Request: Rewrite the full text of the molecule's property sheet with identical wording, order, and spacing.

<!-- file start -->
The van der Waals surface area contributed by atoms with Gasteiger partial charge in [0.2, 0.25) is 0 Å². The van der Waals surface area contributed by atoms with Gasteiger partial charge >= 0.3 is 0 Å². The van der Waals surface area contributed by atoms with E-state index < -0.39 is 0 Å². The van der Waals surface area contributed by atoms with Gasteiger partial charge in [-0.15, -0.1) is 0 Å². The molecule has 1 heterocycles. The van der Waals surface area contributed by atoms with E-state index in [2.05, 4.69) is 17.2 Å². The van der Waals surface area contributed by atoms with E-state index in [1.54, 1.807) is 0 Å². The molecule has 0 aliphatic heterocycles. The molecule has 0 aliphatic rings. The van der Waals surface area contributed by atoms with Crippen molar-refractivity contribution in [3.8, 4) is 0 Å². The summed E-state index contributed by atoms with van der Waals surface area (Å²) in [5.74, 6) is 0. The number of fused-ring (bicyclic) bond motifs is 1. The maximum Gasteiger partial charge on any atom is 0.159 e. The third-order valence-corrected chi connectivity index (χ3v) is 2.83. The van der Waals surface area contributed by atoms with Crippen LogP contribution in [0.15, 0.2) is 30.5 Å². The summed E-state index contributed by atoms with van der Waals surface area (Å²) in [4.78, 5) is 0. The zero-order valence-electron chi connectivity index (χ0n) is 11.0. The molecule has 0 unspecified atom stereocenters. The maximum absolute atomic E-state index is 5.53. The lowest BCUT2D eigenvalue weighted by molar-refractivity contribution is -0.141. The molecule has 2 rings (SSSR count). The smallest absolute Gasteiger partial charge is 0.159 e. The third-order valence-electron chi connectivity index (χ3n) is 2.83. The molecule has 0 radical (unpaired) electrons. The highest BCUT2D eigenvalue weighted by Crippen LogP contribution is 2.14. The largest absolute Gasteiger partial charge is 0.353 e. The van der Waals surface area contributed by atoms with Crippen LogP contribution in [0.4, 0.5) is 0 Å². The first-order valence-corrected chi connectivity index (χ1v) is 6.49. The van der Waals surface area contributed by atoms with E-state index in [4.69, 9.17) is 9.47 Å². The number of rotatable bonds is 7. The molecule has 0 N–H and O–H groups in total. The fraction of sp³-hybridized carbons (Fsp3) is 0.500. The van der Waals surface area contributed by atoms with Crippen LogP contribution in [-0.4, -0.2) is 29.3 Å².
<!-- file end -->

The van der Waals surface area contributed by atoms with Gasteiger partial charge in [0.2, 0.25) is 0 Å². The van der Waals surface area contributed by atoms with Gasteiger partial charge >= 0.3 is 0 Å². The van der Waals surface area contributed by atoms with E-state index < -0.39 is 0 Å². The van der Waals surface area contributed by atoms with Gasteiger partial charge in [-0.15, -0.1) is 0 Å². The molecule has 1 heterocycles. The van der Waals surface area contributed by atoms with E-state index in [2.05, 4.69) is 17.2 Å². The van der Waals surface area contributed by atoms with E-state index in [1.54, 1.807) is 0 Å². The molecule has 0 aliphatic heterocycles. The molecule has 0 aliphatic rings. The van der Waals surface area contributed by atoms with Crippen molar-refractivity contribution in [3.8, 4) is 0 Å². The summed E-state index contributed by atoms with van der Waals surface area (Å²) in [5.74, 6) is 0. The number of fused-ring (bicyclic) bond motifs is 1. The maximum Gasteiger partial charge on any atom is 0.159 e. The third-order valence-corrected chi connectivity index (χ3v) is 2.83. The van der Waals surface area contributed by atoms with Crippen LogP contribution in [0.15, 0.2) is 30.5 Å². The summed E-state index contributed by atoms with van der Waals surface area (Å²) in [4.78, 5) is 0. The zero-order valence-electron chi connectivity index (χ0n) is 11.0. The molecule has 0 unspecified atom stereocenters. The maximum absolute atomic E-state index is 5.53. The lowest BCUT2D eigenvalue weighted by molar-refractivity contribution is -0.141. The molecule has 2 rings (SSSR count). The smallest absolute Gasteiger partial charge is 0.159 e. The third-order valence-electron chi connectivity index (χ3n) is 2.83. The molecule has 0 radical (unpaired) electrons. The highest BCUT2D eigenvalue weighted by Crippen LogP contribution is 2.14. The largest absolute Gasteiger partial charge is 0.353 e. The van der Waals surface area contributed by atoms with Crippen LogP contribution in [0.4, 0.5) is 0 Å². The first-order valence-corrected chi connectivity index (χ1v) is 6.49. The van der Waals surface area contributed by atoms with E-state index in [4.69, 9.17) is 9.47 Å². The number of rotatable bonds is 7. The molecule has 0 N–H and O–H groups in total. The fraction of sp³-hybridized carbons (Fsp3) is 0.500. The van der Waals surface area contributed by atoms with Crippen LogP contribution in [-0.4, -0.2) is 29.3 Å².